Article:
Choosing a Bee Hive
There are many different regional bee hive designs with even more variations.
As with every aspect of keeping bees, to say there is more than one way of doing things is an understatement so the choice is mainly a matter of personal taste.
The British National
standard bee hive is the most commonly used bee hive in the U.K. by both hobby and professional beekeepers. It is designed to be the easiest to use in practice with many books written about its use. It also has the widest variety of equipment available making it the most versatile. The National standard bee hive is the most widely recommended bee hive for a beginner.
bee hive is the original, iconic British beehive design dating as far back as the 19th century.
It has a double wall design with an outer case and inner boxes which is considered less easy to use and less practical for some.
The boxes are different to a National standard bee hive but it uses the same National bee hive frames.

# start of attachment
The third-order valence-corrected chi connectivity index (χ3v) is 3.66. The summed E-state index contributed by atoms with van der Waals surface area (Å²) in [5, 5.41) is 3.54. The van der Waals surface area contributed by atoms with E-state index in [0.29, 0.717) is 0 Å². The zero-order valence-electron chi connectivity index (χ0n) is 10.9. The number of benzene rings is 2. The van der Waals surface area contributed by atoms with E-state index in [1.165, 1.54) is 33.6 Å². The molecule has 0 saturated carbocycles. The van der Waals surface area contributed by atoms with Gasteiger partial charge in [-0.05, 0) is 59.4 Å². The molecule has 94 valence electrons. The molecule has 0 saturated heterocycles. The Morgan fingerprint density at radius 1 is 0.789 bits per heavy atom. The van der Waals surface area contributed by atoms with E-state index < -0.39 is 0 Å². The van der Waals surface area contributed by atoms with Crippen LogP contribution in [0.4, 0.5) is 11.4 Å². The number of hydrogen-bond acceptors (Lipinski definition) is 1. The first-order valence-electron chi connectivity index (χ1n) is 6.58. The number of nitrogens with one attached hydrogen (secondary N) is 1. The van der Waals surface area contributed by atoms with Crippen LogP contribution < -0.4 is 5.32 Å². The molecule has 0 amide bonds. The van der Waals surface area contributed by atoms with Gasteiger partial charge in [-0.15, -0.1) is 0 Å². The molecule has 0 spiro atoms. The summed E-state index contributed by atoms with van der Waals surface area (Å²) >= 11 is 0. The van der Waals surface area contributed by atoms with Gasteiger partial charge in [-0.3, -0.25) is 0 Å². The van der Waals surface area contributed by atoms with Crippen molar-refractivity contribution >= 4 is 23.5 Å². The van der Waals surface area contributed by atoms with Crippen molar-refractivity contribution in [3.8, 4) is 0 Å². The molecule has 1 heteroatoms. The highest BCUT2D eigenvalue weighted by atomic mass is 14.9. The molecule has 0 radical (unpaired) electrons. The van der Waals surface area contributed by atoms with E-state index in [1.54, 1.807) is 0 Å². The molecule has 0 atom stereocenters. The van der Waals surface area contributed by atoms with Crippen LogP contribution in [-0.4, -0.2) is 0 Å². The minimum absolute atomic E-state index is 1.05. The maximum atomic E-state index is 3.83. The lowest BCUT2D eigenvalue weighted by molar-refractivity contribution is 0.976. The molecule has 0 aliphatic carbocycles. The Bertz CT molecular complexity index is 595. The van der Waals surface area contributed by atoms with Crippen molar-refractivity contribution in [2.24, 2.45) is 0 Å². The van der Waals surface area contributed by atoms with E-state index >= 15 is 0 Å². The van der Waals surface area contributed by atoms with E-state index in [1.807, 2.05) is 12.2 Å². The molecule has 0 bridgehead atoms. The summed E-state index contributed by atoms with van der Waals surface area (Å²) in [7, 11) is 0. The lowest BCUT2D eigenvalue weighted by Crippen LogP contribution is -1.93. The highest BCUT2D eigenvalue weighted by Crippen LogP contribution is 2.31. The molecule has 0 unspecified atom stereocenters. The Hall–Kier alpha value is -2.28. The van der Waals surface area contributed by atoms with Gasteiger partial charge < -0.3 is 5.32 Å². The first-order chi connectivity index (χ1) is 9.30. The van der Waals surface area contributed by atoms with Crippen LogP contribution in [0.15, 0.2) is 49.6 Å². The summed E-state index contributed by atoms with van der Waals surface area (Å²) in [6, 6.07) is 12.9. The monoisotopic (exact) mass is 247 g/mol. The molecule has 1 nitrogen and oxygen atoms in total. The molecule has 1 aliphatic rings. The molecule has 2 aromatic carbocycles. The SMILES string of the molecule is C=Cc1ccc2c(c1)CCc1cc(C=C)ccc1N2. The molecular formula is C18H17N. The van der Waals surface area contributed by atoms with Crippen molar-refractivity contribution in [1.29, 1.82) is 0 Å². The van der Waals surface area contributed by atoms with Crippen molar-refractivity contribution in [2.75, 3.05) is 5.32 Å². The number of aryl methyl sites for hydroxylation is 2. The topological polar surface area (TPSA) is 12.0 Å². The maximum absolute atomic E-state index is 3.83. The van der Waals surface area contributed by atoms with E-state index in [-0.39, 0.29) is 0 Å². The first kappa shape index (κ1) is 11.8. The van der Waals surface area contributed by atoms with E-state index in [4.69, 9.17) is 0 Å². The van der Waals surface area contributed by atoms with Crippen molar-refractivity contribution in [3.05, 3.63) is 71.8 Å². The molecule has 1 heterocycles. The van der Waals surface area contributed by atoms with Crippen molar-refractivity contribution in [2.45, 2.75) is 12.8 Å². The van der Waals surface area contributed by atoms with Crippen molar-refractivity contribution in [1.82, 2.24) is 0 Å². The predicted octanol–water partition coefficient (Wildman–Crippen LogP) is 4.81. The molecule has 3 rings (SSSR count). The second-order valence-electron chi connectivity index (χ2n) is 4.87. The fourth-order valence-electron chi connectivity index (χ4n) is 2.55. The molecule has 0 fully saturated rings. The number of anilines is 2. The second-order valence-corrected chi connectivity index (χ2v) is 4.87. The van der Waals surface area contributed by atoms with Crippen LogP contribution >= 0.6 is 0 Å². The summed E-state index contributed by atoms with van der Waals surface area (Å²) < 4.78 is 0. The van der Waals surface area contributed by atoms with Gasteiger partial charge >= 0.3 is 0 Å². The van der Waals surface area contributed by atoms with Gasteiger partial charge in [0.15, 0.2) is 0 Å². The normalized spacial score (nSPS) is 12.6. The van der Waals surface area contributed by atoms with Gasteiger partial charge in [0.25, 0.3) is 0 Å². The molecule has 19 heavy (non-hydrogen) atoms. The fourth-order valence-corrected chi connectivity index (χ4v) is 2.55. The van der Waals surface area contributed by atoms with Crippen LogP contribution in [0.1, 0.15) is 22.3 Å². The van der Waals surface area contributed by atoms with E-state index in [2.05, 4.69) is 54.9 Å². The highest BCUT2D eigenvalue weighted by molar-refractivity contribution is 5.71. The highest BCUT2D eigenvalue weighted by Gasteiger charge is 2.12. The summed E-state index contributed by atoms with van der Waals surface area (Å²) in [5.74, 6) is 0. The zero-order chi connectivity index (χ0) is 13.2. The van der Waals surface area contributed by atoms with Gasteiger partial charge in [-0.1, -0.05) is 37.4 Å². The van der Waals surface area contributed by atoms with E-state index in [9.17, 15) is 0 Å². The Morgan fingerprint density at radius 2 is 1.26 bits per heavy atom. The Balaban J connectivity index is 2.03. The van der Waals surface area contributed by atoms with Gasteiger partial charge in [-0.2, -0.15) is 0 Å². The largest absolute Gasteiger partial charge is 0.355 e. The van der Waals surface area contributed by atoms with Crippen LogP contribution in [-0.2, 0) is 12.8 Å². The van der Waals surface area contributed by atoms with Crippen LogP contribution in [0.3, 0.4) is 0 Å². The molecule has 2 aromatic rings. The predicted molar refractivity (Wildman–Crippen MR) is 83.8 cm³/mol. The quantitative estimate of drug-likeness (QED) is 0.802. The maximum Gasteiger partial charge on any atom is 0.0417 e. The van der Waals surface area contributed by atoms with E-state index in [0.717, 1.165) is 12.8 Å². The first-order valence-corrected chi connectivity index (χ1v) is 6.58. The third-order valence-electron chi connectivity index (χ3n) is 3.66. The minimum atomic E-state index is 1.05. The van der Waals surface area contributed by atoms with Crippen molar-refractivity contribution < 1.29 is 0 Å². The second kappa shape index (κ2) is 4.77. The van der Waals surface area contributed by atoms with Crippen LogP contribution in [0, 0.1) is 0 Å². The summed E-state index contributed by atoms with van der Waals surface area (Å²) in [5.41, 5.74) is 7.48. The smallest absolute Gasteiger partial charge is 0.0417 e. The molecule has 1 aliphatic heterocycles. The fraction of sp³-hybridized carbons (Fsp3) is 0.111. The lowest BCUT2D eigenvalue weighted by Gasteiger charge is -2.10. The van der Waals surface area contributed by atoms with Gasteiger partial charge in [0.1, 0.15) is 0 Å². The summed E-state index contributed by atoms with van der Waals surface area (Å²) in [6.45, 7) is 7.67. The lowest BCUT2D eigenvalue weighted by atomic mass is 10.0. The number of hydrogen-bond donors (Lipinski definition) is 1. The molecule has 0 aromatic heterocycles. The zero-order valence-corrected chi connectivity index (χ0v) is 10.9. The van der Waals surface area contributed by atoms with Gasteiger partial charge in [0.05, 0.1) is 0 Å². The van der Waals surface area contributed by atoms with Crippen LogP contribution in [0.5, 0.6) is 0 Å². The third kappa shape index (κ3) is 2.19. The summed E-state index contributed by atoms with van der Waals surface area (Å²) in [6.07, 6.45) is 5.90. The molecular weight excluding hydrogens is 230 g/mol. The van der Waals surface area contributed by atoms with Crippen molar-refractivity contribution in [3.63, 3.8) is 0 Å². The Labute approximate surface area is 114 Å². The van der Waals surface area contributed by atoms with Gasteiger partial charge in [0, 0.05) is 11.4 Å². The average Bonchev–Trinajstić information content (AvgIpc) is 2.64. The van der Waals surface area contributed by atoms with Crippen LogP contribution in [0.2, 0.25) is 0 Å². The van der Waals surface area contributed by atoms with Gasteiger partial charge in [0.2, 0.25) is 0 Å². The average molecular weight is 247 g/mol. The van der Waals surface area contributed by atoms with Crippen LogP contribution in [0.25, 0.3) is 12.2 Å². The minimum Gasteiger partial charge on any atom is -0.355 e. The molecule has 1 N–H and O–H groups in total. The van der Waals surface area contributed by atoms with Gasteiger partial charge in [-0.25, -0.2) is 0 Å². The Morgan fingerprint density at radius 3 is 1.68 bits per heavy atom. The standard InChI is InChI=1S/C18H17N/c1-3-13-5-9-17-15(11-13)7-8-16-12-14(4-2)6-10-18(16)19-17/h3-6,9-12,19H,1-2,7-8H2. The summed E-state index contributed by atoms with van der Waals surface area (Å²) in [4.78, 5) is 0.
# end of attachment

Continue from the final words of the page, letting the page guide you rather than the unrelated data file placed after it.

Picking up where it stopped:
The Top Bar
hive is an alternative method of keeping bees without frames or foundation.
It is a primitive method of management though by its nature it is considered less easy to use and less practical for some.
NOTE: You may be starting out with one bee hive and one colony of bees but be prepared to eventually keep at least two in an apiary. There are good reasons for keeping a minimum of two colonies.
- It is not uncommon for colonies to fail during winter so if you only have one colony you will have to find a replacement in the following year if you want to remain a beekeeper.
- It would be very bad luck to lose all colonies in winter so surviving colonies can be "split" in the following year to make up the loss.
- Many problems in one colony can be solved if access to a second colony is available.
- Much more will be learned by having at least two colonies to compare.
Our advice is to start with a National bee hive as a first bee hive then have a W.B.C. bee hive as a second hive if that is what you fancy, the frames are interchangeable, or a top bar hive which requires no frames anyway.